- 1 can (15 ounces) chickpeas, rinsed and drained
- ½ cup dates
- ½ cup almond slices
- 1 cup rolled oats
- ½ cup pumpkin puree
- ¼ cup maple syrup
- 2 tablespoons coconut oil
- ½ teaspoons baking soda
- 2 teaspoons baking powder
- 2 teaspoons vanilla extract
- 1½ teaspoons cinnamon or pumpkin pie spices
- Optional add-ins: dark chocolate chips, raisins, chopped walnuts
- ¼ cup rolled oats
- ¼ cup pumpkin seeds
- ¼ cup toasted coconut shreds
- Preheat the oven to 350 degrees. Line an 8x8 inch pan with parchment paper, leaving a little overhanging the sides of the pan.
- Put all ingredients in a food processor and combine very well. Scrape the sides of the bowl a few times and let the food processor run until the mixture is very smooth. Fold-in any add-ins you prefer into the mixture.
- Spoon the mixture into the prepared pan. Sprinkle any toppings on top. Bake in the pre-heated oven for 15 minutes. Store in the refrigerator.
Serving size: 1 bars (Makes 16 bars)
Calories: 135 calories
Protein: 10.8 g
Perfect Pumpkin Smoothie
- pumpkin puree (1 15-ounce can)
- plant milk of our choice (almond, cashew, oat) (2 cups)
- ice (2 cups)
- maple syrup, to taste (2 tablespoons)
- vanilla extract, to taste (1 tablespoon)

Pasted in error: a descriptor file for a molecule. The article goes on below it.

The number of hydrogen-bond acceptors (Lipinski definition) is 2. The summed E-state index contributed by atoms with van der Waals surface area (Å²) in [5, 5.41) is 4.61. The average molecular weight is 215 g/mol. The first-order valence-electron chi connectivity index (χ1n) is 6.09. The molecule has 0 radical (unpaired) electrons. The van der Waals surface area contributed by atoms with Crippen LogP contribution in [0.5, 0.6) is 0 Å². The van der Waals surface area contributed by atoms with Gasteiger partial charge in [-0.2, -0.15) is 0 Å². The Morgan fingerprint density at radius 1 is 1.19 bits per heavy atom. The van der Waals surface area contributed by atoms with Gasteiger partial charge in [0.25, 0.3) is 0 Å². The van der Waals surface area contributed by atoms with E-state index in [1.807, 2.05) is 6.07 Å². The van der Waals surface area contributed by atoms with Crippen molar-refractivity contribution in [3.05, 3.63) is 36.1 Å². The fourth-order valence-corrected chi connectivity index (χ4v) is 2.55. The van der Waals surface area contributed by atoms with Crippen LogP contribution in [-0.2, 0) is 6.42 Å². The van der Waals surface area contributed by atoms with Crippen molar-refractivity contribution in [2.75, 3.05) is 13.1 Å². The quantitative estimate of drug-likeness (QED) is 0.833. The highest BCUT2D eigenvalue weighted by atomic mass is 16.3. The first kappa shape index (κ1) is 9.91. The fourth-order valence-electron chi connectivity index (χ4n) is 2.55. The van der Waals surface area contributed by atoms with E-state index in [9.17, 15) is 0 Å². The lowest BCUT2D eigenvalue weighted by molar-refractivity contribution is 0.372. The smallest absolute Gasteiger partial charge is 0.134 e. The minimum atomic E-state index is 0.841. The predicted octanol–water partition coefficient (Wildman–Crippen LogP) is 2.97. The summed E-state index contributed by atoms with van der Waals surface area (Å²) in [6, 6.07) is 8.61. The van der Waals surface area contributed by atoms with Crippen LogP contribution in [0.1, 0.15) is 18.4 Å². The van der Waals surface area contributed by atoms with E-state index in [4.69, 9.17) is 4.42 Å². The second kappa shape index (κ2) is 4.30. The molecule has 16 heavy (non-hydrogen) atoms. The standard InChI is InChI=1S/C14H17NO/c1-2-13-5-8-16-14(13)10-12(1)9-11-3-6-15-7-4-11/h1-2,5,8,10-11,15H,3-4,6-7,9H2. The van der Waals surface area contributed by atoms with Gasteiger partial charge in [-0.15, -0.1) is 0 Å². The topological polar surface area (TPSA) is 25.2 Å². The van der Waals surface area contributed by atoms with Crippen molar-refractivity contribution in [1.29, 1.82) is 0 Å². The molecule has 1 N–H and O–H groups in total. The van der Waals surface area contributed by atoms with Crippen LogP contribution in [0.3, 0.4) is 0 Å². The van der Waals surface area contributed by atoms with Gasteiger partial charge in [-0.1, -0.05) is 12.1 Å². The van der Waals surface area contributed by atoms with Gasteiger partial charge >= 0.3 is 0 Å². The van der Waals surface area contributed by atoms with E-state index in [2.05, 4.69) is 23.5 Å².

- pumpkin pie spice (1 tablespoon)
- Combine all ingredients in the blender.
- Blend for 1-2 minutes, until smooth.
Per serving (1 cup)
Fat: 1.7 g
Protein: 3.7 g
Carbohydrates: 16.8 g
*Adapted from the Food Network
Roasted Root Vegetable Soup
- 4 cups peeled butternut squash cubes
- 2 parsnips peeled and cut in 2-inch pieces
- 1 sweet potato peeled and cut in 2-inch pieces
- 1 medium onion quartered
- 1 carrot peeled and cut in 2-inch pieces
- 8 cloves garlic — whole peeled
- 2 tablespoons olive oil
- 1 tablespoon smoked paprika
- 1 teaspoon salt
- 1/2 teaspoon cayenne or pepper
- 2 tablespoons honey
- 1 cup plain whole milk yogurt
- 4 cups low sodium chicken broth
- roasted butternut squash seeds optional garnish
- Pre-heat oven to 425 and line a baking sheet with foil.
- Place the first ten ingredients in a large bowl (butternut squash through cayenne) and toss until evenly coated in oil and spices. Scatter into a single layer and roast until vegetables are caramelized and tender, about 30-35 minutes.
- Remove vegetables from the oven and place in a high-speed blender or food processor. Add honey and pulse until smooth.
- Pour mixture into a large soup pot and stir in the chicken broth and plain yogurt. Heat over medium-high heat until warmed through. Check for seasoning and adjust accordingly before serving.
Optional: Lightly roast the reserved butternut squash seeds in olive oil, salt and pepper for 5-6 minutes while vegetables are roasting to garnish soup before serving.
Serving size: 8 ounces (makes 8 servings)
Calories: 160 calories
*Adapted from The Lemon Bowl
Health Works Here Podcast
Liz Berman, a registered dietitian nutritionist with Acton Medical Associates, explains how to use food to boost your immune system.
Subscribe to the Health Works Here Podcast on Apple Podcasts, Spotify, Google Podcasts, and wherever podcasts can be heard.
ABOUT THE AUTHOR
Kaitlin (Kait) Schuster is a student at Cornell University. She works hard at eating right and staying healthy and fit.